The Rusians have engineered a horrifying bio-weapon that makes people believe that Tina Fey is funny. We’ve acquired the agent, but everyone on the Island of Research, where scienticians have gone to find an antidote with minimal risk of creating an epidemic if something should go wrong, has turned up dead. This sounds like a mission for… not Airwolf. Probably some kind of elite hazmat team that has spent years training on how to deal with bio-weapons. But they send Airwolf. A sub full of Ruskies turns up for reasons that are pretty unclear, especially since they are on U.S. territory. The story becomes a stirring cold war allegory as everyone becomes infected and the Airwolf team (it’s just String and the chick because Ernest Borgnine was having life-saving awesomeness-reduction surgery) and the Russians walk the precarious path between their national interests and prejudices and mutually assured destruction. There’s actually a very clever twist because everyone on the island seems to go insane and kill each other due to the contagion, but as it turns out, several hours of extreme paranoia is a side effect of the life saving antidote. Is the message that Reaganism was indeed the path to cold war victory and, ultimately, peace? Eventually, everyone gets smashed on vodka and does that Russian dancing that is extremely gay, even by the standards of dancing. String and Caitlin come away with the antidote and a great anecdote!

Best Borgnine Line: Look, I’m trying to move my bowels. Don’t I have enough problems as it is without people screaming at me while I’m trying to move my bowels!?


Episode 13: The American Dream

String and Dom are attending a wedding in one of California’s Central Valley Vietnamese communities. As a vet of ‘Nam String has formed many bonds with the Vietnamese people, as is bound to happen when you drop napalm on someone’s children. This is one of the innumerable similarities between me and an 80s action hero. Having worked in the gaming industry, I too have befriended this gentle and annoying people. Yet another vaguely Shakespearean smoked ham plays the criminal mastermind who threatens this small community with a booming voice coupled with an understated and cordial demeanor that scarcely cloaks his deadly intentions. This ultimately leads to a confrontation between Airwolf and a couple of crop-dusters in the worst mismatch since Charles Barkley last grappled with the written word. Finally, the Vietnamese warlord guy swoops in with a fighter jet, but Airwolf shoots him down, forcing him to parachute to the fields. The leader of the farmers proclaims “This is America! Citizens arrest!” Cut to a soaring bald eagle (really). I enjoyed this episode. Just to reiterate how much deathier “Aiwolf” is than other such shows, the bad guys kill people by spraying them with gasoline from a crop duster, then burning them alive.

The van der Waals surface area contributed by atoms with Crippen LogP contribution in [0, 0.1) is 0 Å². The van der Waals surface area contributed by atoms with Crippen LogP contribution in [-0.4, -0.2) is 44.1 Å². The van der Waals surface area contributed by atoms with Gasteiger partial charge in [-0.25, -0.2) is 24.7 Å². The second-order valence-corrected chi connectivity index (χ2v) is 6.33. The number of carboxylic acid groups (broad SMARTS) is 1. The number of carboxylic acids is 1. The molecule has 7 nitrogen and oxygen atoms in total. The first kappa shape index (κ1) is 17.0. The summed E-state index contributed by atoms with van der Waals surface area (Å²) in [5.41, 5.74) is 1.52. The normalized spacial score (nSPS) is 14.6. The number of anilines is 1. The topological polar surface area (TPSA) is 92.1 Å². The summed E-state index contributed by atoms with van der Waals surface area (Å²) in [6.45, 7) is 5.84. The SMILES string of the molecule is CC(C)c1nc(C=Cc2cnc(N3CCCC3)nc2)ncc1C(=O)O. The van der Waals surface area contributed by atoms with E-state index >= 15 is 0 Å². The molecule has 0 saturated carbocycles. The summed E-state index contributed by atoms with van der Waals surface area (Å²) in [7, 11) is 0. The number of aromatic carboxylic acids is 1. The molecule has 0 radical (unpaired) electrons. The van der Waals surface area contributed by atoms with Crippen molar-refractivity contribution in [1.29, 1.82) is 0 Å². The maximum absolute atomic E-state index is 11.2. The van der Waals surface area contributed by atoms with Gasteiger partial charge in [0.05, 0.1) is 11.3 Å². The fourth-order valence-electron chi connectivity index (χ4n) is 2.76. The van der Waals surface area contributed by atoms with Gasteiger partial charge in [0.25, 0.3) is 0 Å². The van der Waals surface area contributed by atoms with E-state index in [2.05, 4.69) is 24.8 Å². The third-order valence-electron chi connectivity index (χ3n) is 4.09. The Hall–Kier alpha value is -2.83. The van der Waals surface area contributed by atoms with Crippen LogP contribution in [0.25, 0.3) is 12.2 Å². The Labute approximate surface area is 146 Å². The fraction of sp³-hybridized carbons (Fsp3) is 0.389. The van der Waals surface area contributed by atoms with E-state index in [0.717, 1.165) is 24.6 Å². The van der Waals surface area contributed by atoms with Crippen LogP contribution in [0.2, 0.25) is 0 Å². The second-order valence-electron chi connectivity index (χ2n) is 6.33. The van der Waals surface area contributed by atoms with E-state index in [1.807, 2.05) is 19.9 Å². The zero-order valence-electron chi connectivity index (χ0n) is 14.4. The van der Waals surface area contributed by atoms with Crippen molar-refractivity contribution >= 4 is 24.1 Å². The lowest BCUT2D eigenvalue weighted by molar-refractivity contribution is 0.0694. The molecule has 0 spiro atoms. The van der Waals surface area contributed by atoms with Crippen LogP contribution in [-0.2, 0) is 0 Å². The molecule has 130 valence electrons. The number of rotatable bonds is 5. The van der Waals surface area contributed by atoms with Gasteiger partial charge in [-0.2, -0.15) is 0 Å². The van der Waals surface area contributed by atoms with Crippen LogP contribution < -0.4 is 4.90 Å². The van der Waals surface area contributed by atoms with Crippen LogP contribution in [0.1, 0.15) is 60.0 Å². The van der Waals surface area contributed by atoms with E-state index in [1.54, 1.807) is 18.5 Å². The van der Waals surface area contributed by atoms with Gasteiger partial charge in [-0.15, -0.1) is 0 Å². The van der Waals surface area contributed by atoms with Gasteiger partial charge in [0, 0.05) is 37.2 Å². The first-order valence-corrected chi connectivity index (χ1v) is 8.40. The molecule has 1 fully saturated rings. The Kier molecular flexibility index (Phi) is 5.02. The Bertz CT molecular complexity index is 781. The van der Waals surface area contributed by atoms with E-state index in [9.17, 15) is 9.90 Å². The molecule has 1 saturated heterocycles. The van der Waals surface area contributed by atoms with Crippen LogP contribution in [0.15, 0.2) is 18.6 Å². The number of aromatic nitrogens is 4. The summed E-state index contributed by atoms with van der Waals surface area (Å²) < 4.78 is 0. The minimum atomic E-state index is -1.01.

BBL: (proposing a cabbage cutting race) “I’ll tell ya what! The first one down to the uh… down to that uh… ditch, down there is the winner! Let’s go! Haha!”


Episode 14: In at the End of the Road

More half-assed mid-season drek. Bank Robbers or some other kind of robbers storm into a little town and try to kill everyone by stuffing them in a meat locker with no oxygen. Airwolf intervenes. String and Dom have this big conversation about which kind of disability you’d most want a hot girl to have so that you could get away with raping her because she’d be unable to report it. String was like, whatever makes it impossible for her to report me, but leaves her body most in tact. So his ideal would be a fresh vegetable, I suppose. But Dom felt it was very important that she’d know what was happening, just not be able to report it. That was the main thing that he found erotic about the scenario–he wouldn’t even care that much if she was disfigured, so long as she was conscious of what was happening but powerless to ever tell anyone.  He concedes that he’d probably even do it to a guy if those criteria were met.

“BBL: Hey, look! Look at that family of bears!”

About Plexico Gingrich

Plexico likes to gamble. He writes for a boxing site which you can visit: here